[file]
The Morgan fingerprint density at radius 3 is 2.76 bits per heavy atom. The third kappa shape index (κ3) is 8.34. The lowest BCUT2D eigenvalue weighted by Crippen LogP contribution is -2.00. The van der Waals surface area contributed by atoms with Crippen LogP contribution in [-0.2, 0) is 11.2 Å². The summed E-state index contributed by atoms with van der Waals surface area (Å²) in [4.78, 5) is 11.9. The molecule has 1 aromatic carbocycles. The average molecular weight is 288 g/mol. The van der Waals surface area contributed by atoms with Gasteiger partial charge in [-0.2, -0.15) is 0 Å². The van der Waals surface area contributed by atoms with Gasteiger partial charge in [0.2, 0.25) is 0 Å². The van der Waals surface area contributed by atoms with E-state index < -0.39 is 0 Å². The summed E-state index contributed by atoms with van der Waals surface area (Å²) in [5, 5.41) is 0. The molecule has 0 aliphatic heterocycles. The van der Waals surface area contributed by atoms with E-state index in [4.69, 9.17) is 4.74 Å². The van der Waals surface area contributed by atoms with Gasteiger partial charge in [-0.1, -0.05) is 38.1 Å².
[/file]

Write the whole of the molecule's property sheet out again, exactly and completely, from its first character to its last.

The Morgan fingerprint density at radius 3 is 2.76 bits per heavy atom. The third kappa shape index (κ3) is 8.34. The lowest BCUT2D eigenvalue weighted by Crippen LogP contribution is -2.00. The van der Waals surface area contributed by atoms with Crippen LogP contribution in [-0.2, 0) is 11.2 Å². The summed E-state index contributed by atoms with van der Waals surface area (Å²) in [4.78, 5) is 11.9. The molecule has 1 aromatic carbocycles. The average molecular weight is 288 g/mol. The van der Waals surface area contributed by atoms with Gasteiger partial charge in [-0.2, -0.15) is 0 Å². The van der Waals surface area contributed by atoms with Gasteiger partial charge in [0.2, 0.25) is 0 Å². The van der Waals surface area contributed by atoms with E-state index < -0.39 is 0 Å². The summed E-state index contributed by atoms with van der Waals surface area (Å²) in [5, 5.41) is 0. The molecule has 0 aliphatic heterocycles. The van der Waals surface area contributed by atoms with E-state index in [4.69, 9.17) is 4.74 Å². The van der Waals surface area contributed by atoms with Gasteiger partial charge in [-0.1, -0.05) is 38.1 Å².